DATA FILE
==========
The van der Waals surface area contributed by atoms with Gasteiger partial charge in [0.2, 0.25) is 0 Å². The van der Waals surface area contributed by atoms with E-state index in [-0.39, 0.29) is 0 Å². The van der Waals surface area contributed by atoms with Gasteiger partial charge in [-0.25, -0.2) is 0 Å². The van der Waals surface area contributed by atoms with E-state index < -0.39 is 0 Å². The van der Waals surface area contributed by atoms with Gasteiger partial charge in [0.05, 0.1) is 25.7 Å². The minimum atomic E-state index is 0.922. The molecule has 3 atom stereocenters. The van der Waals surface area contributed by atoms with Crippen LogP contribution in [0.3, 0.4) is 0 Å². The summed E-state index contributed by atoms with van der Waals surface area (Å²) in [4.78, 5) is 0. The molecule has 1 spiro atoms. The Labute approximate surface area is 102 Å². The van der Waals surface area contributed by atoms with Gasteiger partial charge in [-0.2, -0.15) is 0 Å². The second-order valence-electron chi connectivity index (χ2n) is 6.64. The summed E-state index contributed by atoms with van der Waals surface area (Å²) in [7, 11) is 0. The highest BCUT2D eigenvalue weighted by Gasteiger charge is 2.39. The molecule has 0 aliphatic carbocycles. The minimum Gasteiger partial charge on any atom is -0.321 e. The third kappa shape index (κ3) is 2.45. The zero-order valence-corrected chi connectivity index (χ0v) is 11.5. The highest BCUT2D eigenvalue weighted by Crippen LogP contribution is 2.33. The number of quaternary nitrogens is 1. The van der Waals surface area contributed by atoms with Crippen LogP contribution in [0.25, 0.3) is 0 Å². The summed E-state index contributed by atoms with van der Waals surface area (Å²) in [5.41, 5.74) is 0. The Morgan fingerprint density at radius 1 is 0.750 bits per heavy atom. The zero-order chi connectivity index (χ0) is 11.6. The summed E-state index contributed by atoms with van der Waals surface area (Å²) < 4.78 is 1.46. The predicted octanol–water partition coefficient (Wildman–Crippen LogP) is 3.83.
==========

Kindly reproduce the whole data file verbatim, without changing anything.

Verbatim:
The van der Waals surface area contributed by atoms with Gasteiger partial charge in [0.2, 0.25) is 0 Å². The van der Waals surface area contributed by atoms with E-state index in [-0.39, 0.29) is 0 Å². The van der Waals surface area contributed by atoms with Gasteiger partial charge in [-0.25, -0.2) is 0 Å². The van der Waals surface area contributed by atoms with E-state index < -0.39 is 0 Å². The van der Waals surface area contributed by atoms with Gasteiger partial charge in [0.05, 0.1) is 25.7 Å². The minimum atomic E-state index is 0.922. The molecule has 3 atom stereocenters. The van der Waals surface area contributed by atoms with Crippen LogP contribution in [0.3, 0.4) is 0 Å². The summed E-state index contributed by atoms with van der Waals surface area (Å²) in [4.78, 5) is 0. The molecule has 1 spiro atoms. The Labute approximate surface area is 102 Å². The van der Waals surface area contributed by atoms with Gasteiger partial charge in [-0.2, -0.15) is 0 Å². The second-order valence-electron chi connectivity index (χ2n) is 6.64. The summed E-state index contributed by atoms with van der Waals surface area (Å²) in [7, 11) is 0. The highest BCUT2D eigenvalue weighted by Gasteiger charge is 2.39. The molecule has 0 aliphatic carbocycles. The minimum Gasteiger partial charge on any atom is -0.321 e. The third kappa shape index (κ3) is 2.45. The zero-order valence-corrected chi connectivity index (χ0v) is 11.5. The highest BCUT2D eigenvalue weighted by Crippen LogP contribution is 2.33. The number of quaternary nitrogens is 1. The van der Waals surface area contributed by atoms with Crippen LogP contribution in [0.25, 0.3) is 0 Å². The summed E-state index contributed by atoms with van der Waals surface area (Å²) in [5.41, 5.74) is 0. The Morgan fingerprint density at radius 1 is 0.750 bits per heavy atom. The zero-order chi connectivity index (χ0) is 11.6. The summed E-state index contributed by atoms with van der Waals surface area (Å²) < 4.78 is 1.46. The predicted octanol–water partition coefficient (Wildman–Crippen LogP) is 3.83.